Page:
CSS3 Transitions - Introduction

This is one of the chapters I have been most excited about - the introduction to CSS3 transitions! CSS transitions are a presentational effect which allow you to create property changes which occur on e.g. mouse-over or mouse-click.

The CSS3 transitions modules introduces four new properties;

  • Which property or properties to target - transition-property
  • The duration of the given transition - transition-duration
  • The timing function of the transition - transition-timing-function
  • And an optional possibility to delay the transition - transition-delay

CSS3 transition-property

The transition property specifics which property the transition is applied to - be it color, background, border, and so fort!

CSS3 transition-duration

This property specifies how many second or milliseconds a transition takes to complete. The default is 0 and a good advice is to never specify a duration shorter than 5-6 milliseconds as the human eye will have troubles recognizing this as transition instead of just a change.

Css3 transition-timing-function

With the transition timing function, you can change the speed-curve of the transition effect.

  • Linear
  • Ease-in - Specifies a transition with a slow start
  • Ease-out - Specifies a transition with a slow end
  • Ease-in-out - Specifies a transition with a slow start and end.
  • Cubic-beizer(n,n,n,n) - Defines your own transition timing. Possible values ranges from 0 to 1. As this is one of the functions you probably won't ever have to use I am not going to go deeper into it.

Luckily, all of these four transitions can be combined into just one property - the transition property.

I think it is about time to show an example, right? The following example is a transition from the color 'Crimson' to 'CornFlowerBlue' with a transition which takes 2 second, eases in (speeding up) and no delay. If we used the individual transition properties, it would look like this:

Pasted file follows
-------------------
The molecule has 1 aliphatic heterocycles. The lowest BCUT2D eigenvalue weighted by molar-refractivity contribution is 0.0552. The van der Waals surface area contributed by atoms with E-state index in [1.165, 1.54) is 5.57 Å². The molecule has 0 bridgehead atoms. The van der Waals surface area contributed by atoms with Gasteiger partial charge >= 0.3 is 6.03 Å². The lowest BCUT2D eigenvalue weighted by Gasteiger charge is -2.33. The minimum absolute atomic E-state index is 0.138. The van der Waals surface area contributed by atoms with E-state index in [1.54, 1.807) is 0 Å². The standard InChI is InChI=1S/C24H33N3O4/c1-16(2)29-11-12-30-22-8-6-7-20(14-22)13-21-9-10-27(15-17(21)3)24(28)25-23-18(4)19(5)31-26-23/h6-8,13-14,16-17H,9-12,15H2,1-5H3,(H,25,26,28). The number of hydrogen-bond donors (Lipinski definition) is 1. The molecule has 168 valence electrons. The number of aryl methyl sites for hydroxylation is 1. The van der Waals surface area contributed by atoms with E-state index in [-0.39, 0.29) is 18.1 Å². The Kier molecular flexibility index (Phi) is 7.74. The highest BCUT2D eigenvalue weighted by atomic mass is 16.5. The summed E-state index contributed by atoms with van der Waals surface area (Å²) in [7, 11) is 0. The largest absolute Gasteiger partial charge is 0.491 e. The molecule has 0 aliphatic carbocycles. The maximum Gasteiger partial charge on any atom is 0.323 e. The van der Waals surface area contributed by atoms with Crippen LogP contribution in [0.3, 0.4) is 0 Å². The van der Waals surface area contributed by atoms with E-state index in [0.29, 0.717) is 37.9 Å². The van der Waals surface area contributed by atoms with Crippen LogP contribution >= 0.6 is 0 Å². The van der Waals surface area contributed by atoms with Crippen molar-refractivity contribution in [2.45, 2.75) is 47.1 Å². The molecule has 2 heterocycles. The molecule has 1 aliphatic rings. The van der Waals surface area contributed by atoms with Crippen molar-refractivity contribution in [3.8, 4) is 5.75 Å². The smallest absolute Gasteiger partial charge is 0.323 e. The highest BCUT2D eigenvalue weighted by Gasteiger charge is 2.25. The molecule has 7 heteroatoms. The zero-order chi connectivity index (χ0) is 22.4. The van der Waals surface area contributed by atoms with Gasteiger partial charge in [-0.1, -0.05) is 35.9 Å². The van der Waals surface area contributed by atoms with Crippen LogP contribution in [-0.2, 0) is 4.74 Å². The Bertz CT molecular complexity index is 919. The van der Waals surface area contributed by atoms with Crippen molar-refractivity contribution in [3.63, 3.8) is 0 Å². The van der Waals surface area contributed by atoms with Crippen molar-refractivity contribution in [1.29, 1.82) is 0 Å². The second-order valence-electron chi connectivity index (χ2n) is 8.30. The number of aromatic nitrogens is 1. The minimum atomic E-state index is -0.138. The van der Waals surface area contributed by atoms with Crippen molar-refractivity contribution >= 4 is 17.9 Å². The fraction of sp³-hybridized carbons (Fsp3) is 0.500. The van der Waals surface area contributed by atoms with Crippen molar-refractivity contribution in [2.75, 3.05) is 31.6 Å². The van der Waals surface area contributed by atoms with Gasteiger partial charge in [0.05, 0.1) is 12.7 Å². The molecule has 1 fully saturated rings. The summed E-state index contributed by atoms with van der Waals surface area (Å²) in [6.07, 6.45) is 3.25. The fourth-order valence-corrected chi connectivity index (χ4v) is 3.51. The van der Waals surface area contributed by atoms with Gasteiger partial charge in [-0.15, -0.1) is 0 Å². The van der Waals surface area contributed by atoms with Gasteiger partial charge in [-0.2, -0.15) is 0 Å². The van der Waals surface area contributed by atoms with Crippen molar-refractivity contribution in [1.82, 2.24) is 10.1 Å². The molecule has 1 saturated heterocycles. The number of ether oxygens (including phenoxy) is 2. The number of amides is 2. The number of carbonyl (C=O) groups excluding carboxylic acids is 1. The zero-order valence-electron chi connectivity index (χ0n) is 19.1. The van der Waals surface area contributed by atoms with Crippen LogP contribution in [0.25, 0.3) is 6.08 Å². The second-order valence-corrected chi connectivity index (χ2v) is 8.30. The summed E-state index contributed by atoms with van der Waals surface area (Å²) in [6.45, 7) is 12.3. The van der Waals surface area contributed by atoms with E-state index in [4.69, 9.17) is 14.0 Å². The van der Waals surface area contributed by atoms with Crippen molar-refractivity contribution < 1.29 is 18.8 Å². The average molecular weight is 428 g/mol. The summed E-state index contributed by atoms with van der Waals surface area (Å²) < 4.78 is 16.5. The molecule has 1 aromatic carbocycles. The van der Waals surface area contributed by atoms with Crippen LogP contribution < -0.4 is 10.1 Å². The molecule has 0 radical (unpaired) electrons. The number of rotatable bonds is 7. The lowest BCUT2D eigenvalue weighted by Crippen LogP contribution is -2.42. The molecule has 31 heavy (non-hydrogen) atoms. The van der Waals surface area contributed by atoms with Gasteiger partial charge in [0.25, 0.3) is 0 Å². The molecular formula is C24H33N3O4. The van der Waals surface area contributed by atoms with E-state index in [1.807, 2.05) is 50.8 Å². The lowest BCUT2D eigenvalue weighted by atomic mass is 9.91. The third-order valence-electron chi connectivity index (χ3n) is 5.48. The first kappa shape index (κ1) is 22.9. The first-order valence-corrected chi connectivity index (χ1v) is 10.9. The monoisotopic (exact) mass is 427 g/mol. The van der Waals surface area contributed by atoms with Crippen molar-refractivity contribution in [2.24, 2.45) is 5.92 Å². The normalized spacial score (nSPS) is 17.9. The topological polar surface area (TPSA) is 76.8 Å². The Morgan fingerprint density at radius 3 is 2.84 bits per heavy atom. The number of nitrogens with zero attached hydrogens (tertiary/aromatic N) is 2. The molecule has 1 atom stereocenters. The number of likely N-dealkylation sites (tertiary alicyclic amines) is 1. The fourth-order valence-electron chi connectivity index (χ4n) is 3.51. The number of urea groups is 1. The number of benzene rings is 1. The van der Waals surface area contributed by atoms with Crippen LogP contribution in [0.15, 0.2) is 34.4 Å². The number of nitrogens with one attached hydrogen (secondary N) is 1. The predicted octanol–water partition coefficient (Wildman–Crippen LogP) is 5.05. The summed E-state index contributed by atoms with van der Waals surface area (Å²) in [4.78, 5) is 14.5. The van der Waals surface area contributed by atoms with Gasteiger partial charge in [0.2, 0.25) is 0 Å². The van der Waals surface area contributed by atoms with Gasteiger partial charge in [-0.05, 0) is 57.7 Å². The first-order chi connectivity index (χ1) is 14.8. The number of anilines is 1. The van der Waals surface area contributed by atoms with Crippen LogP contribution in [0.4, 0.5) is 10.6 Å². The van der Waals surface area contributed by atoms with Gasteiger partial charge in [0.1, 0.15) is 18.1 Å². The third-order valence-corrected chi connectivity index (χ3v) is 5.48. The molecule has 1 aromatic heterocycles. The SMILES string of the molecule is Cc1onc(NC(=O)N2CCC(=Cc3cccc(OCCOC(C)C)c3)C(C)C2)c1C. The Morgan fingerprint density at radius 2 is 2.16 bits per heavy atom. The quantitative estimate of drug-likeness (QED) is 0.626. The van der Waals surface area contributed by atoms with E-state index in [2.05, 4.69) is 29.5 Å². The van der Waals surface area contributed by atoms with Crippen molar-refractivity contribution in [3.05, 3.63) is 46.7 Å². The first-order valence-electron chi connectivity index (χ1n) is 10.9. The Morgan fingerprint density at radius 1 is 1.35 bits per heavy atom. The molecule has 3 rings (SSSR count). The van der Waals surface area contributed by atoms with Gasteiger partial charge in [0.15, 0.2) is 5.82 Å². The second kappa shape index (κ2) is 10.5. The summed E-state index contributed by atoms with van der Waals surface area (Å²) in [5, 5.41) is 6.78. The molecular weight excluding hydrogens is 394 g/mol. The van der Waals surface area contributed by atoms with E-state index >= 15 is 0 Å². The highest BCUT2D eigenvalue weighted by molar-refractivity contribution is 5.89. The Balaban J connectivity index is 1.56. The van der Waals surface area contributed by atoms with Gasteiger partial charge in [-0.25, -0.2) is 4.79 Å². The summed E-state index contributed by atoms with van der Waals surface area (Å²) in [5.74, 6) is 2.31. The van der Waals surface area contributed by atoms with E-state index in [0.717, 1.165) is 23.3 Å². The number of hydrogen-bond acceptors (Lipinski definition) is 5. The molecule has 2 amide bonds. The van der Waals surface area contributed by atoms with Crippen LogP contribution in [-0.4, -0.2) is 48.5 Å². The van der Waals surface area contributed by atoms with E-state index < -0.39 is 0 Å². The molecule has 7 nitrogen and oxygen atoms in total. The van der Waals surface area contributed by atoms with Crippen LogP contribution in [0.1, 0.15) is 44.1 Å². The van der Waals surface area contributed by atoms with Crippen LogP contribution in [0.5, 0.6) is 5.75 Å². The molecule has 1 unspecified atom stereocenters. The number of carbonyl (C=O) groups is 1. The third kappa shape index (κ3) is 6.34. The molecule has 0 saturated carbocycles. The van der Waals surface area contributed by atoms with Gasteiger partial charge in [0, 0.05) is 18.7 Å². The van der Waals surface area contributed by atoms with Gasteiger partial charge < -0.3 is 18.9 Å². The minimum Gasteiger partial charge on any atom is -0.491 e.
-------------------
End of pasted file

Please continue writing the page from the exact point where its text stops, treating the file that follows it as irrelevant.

transition-property: all;
transition-duration: 2sec;
transition-timing-function: ease-in;
transition-delay: 0;

Using the combined method, the transition property, it looks like this;

transition: all 2s ease-in 0;

Using the individual transition-declarations is a good idea when you are new to CSS3 as it tells you exactly which value you are working with, but using the combined declaration may be timesaving in the lon run. (If you are using a smart webeditor, you will be writing code so efficiently that it doesn't really matter which option you choose.)

Simple background transition

.bg-transition {
padding: 15px;
text-align: center;
background-color: Crimson;
width: 90%;
min-height: 25px;
transition: all 2s ease-in 0;
-webkit-transition: all 2s ease-in 0;}

.bg-transition:hover {
background-color: CornFlowerBlue;

<p class="bg-transition"> </p>

This simple color transition can be used on text and borders as well and adds a nice detail to e.g. link-hovers. Instead of using the background-color property you just use the color or the border property - and remember to change it in the :hover pseudo class too.

Styled background transition

.bg-transition {
padding: 15px;
border: 10px solid #2f2f2f;
font-size: 30px;
text-align: center;
font-family: 'Yanone Kaffeesatz', sans-serif;
background-color: rgba(163,169,169,0.3);
transition: all 2s;
-webkit-transition: all 1.2s ease-in;}

.bg-transition:hover {
background-color: rgba(47,47,47,1);

<p class="bg-transition">P-O-W-E-R-!</p>


Adding a 20-30 millisecond delay to your transitions is a good idea if you have a group of transitions right next to each other. Your user will not actually see the delay but it will make the transitions seem steadier if all of the transitions are triggered within few milliseconds.

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